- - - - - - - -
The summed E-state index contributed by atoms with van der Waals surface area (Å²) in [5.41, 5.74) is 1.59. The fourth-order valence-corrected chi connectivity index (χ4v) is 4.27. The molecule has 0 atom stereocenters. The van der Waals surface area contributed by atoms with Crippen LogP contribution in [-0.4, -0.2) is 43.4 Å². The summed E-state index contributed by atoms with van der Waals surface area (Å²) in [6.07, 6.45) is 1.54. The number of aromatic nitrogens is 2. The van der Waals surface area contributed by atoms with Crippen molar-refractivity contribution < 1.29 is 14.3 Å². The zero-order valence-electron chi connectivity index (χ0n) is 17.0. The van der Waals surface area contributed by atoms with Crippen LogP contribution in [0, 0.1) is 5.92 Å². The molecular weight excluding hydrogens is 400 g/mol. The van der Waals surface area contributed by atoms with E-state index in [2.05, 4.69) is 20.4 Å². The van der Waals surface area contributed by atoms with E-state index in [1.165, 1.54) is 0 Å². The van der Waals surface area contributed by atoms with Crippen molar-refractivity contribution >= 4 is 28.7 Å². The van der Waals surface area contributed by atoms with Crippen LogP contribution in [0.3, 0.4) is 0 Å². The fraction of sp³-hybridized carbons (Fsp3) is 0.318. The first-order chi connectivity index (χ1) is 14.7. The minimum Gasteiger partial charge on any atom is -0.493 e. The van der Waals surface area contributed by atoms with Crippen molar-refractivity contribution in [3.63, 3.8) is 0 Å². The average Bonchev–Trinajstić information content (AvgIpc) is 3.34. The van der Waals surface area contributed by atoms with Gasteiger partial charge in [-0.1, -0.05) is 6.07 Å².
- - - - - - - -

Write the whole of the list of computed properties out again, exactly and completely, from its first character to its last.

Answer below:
The summed E-state index contributed by atoms with van der Waals surface area (Å²) in [5.41, 5.74) is 1.59. The fourth-order valence-corrected chi connectivity index (χ4v) is 4.27. The molecule has 0 atom stereocenters. The van der Waals surface area contributed by atoms with Crippen LogP contribution in [-0.4, -0.2) is 43.4 Å². The summed E-state index contributed by atoms with van der Waals surface area (Å²) in [6.07, 6.45) is 1.54. The number of aromatic nitrogens is 2. The van der Waals surface area contributed by atoms with Crippen molar-refractivity contribution < 1.29 is 14.3 Å². The zero-order valence-electron chi connectivity index (χ0n) is 17.0. The van der Waals surface area contributed by atoms with Crippen LogP contribution in [0, 0.1) is 5.92 Å². The molecular weight excluding hydrogens is 400 g/mol. The van der Waals surface area contributed by atoms with E-state index in [2.05, 4.69) is 20.4 Å². The van der Waals surface area contributed by atoms with E-state index in [1.165, 1.54) is 0 Å². The van der Waals surface area contributed by atoms with Crippen molar-refractivity contribution >= 4 is 28.7 Å². The van der Waals surface area contributed by atoms with Crippen LogP contribution in [0.3, 0.4) is 0 Å². The fraction of sp³-hybridized carbons (Fsp3) is 0.318. The first-order chi connectivity index (χ1) is 14.7. The minimum Gasteiger partial charge on any atom is -0.493 e. The van der Waals surface area contributed by atoms with Crippen molar-refractivity contribution in [3.63, 3.8) is 0 Å². The average Bonchev–Trinajstić information content (AvgIpc) is 3.34. The van der Waals surface area contributed by atoms with Gasteiger partial charge in [-0.1, -0.05) is 6.07 Å².